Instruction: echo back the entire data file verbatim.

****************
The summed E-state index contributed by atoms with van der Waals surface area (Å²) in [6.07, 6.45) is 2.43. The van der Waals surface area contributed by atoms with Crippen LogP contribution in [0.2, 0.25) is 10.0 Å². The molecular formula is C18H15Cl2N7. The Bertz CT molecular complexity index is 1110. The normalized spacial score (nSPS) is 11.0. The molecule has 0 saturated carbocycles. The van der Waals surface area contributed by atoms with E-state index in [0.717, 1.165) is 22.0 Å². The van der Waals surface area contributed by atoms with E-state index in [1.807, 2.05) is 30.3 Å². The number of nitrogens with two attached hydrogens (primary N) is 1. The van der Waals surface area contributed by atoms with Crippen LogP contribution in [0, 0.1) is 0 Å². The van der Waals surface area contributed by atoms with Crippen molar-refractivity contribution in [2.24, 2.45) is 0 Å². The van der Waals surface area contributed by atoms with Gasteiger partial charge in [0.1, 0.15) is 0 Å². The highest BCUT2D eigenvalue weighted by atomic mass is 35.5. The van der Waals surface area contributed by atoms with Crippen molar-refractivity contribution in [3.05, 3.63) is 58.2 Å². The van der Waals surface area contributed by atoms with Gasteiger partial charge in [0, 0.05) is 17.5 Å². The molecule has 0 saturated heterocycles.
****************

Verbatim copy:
The summed E-state index contributed by atoms with van der Waals surface area (Å²) in [6.07, 6.45) is 2.43. The van der Waals surface area contributed by atoms with Crippen LogP contribution in [0.2, 0.25) is 10.0 Å². The molecular formula is C18H15Cl2N7. The Bertz CT molecular complexity index is 1110. The normalized spacial score (nSPS) is 11.0. The molecule has 0 saturated carbocycles. The van der Waals surface area contributed by atoms with E-state index in [0.717, 1.165) is 22.0 Å². The van der Waals surface area contributed by atoms with E-state index in [1.807, 2.05) is 30.3 Å². The number of nitrogens with two attached hydrogens (primary N) is 1. The van der Waals surface area contributed by atoms with Crippen LogP contribution in [0, 0.1) is 0 Å². The van der Waals surface area contributed by atoms with Crippen molar-refractivity contribution in [2.24, 2.45) is 0 Å². The van der Waals surface area contributed by atoms with Gasteiger partial charge in [0.1, 0.15) is 0 Å². The highest BCUT2D eigenvalue weighted by atomic mass is 35.5. The van der Waals surface area contributed by atoms with Crippen molar-refractivity contribution in [3.05, 3.63) is 58.2 Å². The van der Waals surface area contributed by atoms with Gasteiger partial charge in [0, 0.05) is 17.5 Å². The molecule has 0 saturated heterocycles.